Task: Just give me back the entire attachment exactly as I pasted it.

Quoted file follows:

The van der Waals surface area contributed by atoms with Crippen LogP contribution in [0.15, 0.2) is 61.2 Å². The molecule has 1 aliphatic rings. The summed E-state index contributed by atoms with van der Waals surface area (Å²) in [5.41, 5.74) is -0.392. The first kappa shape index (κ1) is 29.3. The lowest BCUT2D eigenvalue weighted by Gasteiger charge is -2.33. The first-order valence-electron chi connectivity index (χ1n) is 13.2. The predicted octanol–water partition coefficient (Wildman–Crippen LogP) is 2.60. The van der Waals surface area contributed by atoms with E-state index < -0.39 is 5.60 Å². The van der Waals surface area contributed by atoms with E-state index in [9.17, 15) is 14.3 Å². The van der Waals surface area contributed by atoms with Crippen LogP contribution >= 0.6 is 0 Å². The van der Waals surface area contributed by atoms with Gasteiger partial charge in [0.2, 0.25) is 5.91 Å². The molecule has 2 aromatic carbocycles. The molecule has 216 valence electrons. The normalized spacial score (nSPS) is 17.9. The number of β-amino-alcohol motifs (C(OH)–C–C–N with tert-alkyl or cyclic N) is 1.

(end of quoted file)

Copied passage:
The van der Waals surface area contributed by atoms with Crippen LogP contribution in [0.15, 0.2) is 61.2 Å². The molecule has 1 aliphatic rings. The summed E-state index contributed by atoms with van der Waals surface area (Å²) in [5.41, 5.74) is -0.392. The first kappa shape index (κ1) is 29.3. The lowest BCUT2D eigenvalue weighted by Gasteiger charge is -2.33. The first-order valence-electron chi connectivity index (χ1n) is 13.2. The predicted octanol–water partition coefficient (Wildman–Crippen LogP) is 2.60. The van der Waals surface area contributed by atoms with E-state index < -0.39 is 5.60 Å². The van der Waals surface area contributed by atoms with E-state index in [9.17, 15) is 14.3 Å². The van der Waals surface area contributed by atoms with Crippen LogP contribution >= 0.6 is 0 Å². The van der Waals surface area contributed by atoms with Gasteiger partial charge in [0.2, 0.25) is 5.91 Å². The molecule has 2 aromatic carbocycles. The molecule has 216 valence electrons. The normalized spacial score (nSPS) is 17.9. The number of β-amino-alcohol motifs (C(OH)–C–C–N with tert-alkyl or cyclic N) is 1.